Compared to teens who have frequent family dinners (five to seven per week), those who have infrequent family dinners (fewer than three per week) are more than twice as likely to say that they expect to try drugs in the future, according to The Importance of Family Dinners VI, a new report from The National Center on Addiction and Substance Abuse (CASA*) at Columbia University.
The CASA family dinners report reveals that nearly three-quarters (72 percent) of teens think that eating dinner frequently with their parents is very or fairly important.
Compared to teens who have frequent family dinners, those who have infrequent family dinners are:
· Twice as likely to have used tobacco;
· Almost twice as likely to have used alcohol; and
· One and half times likelier to have used marijuana.
The report found that compared to teens who talk to their parents about what’s going on in their lives at dinner, teens who don’t are twice as likely to have used tobacco and one and a half times likelier to have used marijuana.
“The message for parents couldn’t be any clearer. With the recent rise in the number of Americans age 12 and older who are using drugs, it is more important than ever to sit down to dinner and engage your children in conversation about their lives, their friends, school--just talk. Ask questions and really listen to their answers,” said Kathleen Ferrigno, CASA’s Director of Marketing who directs the Family Day-A Day to Eat Dinner with Your ChildrenTM initiative. “The magic that happens over family dinners isn’t the food on the table, but the communication and conversations around it. Of course there is no iron-clad guarantee that your kids will grow up drug free, but knowledge is power and the more you know the better the odds are that you will raise a healthy kid.”
The report also reveals that teens who have fewer than three family dinners per week are twice as likely to be able to get marijuana or prescription drugs (to get high) in anhour or less. Teens who are having five or more family dinners per week are more likely to say that they do not have any access to marijuana and prescription drugs (to get high).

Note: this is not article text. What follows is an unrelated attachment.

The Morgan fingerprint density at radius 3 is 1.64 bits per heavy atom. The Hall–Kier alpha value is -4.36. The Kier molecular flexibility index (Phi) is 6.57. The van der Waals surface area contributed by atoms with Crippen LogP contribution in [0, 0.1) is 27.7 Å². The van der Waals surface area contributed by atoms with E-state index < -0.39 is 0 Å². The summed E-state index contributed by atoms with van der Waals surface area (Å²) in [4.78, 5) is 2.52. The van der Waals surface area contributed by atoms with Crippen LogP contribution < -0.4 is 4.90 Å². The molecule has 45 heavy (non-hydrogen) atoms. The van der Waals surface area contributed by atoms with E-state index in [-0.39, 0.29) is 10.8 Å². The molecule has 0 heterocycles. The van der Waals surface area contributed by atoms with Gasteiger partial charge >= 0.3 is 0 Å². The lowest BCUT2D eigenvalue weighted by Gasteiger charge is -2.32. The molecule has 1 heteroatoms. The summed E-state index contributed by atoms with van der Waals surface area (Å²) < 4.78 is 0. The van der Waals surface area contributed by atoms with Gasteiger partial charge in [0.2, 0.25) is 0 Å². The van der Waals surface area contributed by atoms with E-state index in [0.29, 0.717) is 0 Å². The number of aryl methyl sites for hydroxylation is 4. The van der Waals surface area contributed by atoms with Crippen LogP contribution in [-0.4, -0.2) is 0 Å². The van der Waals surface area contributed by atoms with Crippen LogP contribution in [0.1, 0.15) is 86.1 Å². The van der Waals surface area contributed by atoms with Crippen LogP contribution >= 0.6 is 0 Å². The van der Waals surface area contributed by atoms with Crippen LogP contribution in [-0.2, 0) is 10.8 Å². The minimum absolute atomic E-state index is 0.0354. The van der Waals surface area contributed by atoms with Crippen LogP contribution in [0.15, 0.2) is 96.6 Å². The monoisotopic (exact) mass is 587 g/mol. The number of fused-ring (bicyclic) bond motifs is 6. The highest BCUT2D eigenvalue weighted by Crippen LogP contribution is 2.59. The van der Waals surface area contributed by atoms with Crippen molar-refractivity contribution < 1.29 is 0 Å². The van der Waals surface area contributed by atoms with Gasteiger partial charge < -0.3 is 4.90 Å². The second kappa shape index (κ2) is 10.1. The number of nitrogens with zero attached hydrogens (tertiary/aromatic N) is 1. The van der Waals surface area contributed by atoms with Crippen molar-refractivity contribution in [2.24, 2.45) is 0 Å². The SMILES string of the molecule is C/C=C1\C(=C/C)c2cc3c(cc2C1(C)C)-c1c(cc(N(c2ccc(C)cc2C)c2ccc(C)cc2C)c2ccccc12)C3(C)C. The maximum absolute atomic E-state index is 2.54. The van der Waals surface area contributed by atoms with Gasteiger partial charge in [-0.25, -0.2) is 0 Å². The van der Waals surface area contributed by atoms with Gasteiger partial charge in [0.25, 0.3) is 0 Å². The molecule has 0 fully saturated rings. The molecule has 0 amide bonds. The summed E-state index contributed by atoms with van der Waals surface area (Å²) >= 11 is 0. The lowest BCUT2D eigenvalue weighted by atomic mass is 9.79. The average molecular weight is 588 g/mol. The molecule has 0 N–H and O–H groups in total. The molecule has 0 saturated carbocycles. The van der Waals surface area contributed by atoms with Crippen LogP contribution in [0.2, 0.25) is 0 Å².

This year the trend survey found that 60 percent of teens report having dinner with their families at least five times a week, a proportion that has remained consistent over the past decade.
Family Day—A Day to Eat Dinner with Your ChildrenTM Family Day is a national movement launched by CASA in 2001 to remind parents that frequent family dinners make a difference. Celebrated on the fourth Monday in September—the 26th in 2011—Family Day promotes parental engagement as a simple and effective way to reduce children’s risk of smoking, drinking and using illegal drugs. What began as a small grassroots initiative has grown to become a nationwide celebration which is expected to once again be proclaimed and supported by the President and all 50 U.S. Governors as well as leading sponsors Stouffer's and The Coca-Cola Company. More information about Family Day, including conversation starters and a pledge can be found at: http://casafamilyday.org
CASA and its staff of some 60 professionals aim to inform Americans of the economic and social costs of substance abuse and its impact on their lives, find out what works in prevention and treatment of this disease, and remove the stigma of substance abuse and replace shame and despair with hope.
For more information on CASA visit http://www.casacolumbia.org/.For more information on talking to your kids about drugs or taking a more active role in their lives contact the SAFE Coalition at 319-293-6412 or www.vbsafecoalition.com